To succeed under paragraph 4(a) of the Policy, the Complainant must prove that:
(i) the disputed domain name is identical or confusingly similar to a trademark or service mark in which the Complainant has rights; and
(ii) the Respondent has no rights or legitimate interests in respect of the disputed domain name; and
(iii) the disputed domain name was registered and is being used in bad faith.
These grounds are discussed as follows.
A. Identical or Confusingly Similar; Rights or Legitimate Interests
Because of the Panel’s findings in relation to the bad faith ground below, it is not necessary for the Panel to make findings on these two grounds.
B. Registered and Used in Bad Faith
The Respondent registered the disputed domain name on May 22, 2002. The earliest date of effect of the Complainant’s mark is, as argued by the Complainant, October 2005.
From this, it is evident that the Respondent registered the disputed domain name before any trademark rights which the Complainant might establish. The Complainant does not suggest otherwise. Instead, the Complainant suggests that the disputed domain name should “no longer” be registered by the Respondent, since the Complainant obtained trademark rights from October 2005.
Whether bad faith can be found in these circumstances is addressed in item 3.1 of the WIPO Overview of WIPO Panel Views on Selected UDRP Questions, as follows:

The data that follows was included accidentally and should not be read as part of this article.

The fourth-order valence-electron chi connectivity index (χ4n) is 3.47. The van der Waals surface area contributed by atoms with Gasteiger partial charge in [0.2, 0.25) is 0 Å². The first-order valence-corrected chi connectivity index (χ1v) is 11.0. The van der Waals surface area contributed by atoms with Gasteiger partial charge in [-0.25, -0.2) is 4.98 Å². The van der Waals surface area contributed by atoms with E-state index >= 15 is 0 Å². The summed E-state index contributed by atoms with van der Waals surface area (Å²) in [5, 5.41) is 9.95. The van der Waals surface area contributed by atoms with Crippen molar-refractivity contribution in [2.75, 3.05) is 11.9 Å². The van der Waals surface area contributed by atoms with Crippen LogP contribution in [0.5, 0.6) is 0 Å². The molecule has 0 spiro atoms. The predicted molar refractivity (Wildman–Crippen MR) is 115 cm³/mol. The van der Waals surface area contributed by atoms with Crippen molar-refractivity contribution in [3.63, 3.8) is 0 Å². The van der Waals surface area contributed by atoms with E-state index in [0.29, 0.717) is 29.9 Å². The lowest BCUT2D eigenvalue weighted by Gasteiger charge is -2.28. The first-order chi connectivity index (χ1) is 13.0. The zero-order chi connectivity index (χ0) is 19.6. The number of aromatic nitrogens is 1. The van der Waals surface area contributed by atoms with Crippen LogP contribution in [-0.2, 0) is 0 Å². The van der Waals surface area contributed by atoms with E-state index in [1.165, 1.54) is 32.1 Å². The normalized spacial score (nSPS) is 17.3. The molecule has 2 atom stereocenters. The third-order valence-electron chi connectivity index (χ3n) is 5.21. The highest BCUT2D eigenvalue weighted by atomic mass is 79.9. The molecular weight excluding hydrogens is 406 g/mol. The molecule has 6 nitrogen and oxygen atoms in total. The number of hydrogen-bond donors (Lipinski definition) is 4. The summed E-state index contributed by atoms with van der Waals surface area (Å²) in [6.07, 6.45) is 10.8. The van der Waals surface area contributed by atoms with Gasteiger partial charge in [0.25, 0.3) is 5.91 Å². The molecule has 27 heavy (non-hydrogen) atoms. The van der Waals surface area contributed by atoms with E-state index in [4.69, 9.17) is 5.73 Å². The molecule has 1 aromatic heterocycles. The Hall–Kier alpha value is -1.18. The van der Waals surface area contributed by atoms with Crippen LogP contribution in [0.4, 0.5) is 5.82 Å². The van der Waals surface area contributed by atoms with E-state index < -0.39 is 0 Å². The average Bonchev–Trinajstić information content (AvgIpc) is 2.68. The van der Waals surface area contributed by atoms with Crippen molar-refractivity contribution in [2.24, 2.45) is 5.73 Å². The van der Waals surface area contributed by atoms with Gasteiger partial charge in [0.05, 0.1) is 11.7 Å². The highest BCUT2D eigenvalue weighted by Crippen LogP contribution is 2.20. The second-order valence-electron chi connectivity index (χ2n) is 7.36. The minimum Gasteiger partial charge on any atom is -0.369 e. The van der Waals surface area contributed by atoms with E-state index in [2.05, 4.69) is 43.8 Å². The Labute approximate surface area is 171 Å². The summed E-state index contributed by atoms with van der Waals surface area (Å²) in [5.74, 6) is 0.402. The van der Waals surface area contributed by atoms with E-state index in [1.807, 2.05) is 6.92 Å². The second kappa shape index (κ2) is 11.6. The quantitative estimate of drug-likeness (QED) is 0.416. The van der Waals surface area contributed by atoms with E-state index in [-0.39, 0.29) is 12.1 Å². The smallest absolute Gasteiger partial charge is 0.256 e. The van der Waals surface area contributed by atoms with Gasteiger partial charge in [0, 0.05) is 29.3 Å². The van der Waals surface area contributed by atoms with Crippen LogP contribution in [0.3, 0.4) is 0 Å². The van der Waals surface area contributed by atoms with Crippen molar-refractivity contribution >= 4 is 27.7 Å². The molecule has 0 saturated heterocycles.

“Consensus view: Normally speaking, when a domain name is registered before a trademark right is established, the registration of the domain name was not in bad faith because the registrant could not have contemplated the complainant’s non-existent right. …
However: In certain situations, when the respondent is clearly aware of the complainant, and it is clear that the aim of the registration was to take advantage of the confusion between the domain name and any potential complainant rights, bad faith can be found. …”
The reason for this is simple enough. For a finding of bad faith under paragraph 4(a)(iii) of the Policy, there must be some evidence that the Respondent was aware of the Complainant and sought to take advantage of its mark.
Here, the Respondent clearly cannot have sought to take advantage of the Complainant’s mark. When the Respondent registered the disputed domain name in 2002, the Complainant had no mark. Neither was there any evidence that, at that time, the Respondent knew or should have known that the Complainant was intending to use or register any potential mark.
For these reasons, the Panel finds that the Complainant has not established that the disputed domain name was registered in bad faith. It follows that the Complainant has not established its case under paragraph 4(a)(iii) of the Policy. It also follows that the Complainant cannot succeed at all, because it cannot establish all three elements under paragraph 4(a) of the Policy.
C. Reverse Domain Name Hijacking
The Respondent seeks a finding of reverse domain name hijacking against the Complainant.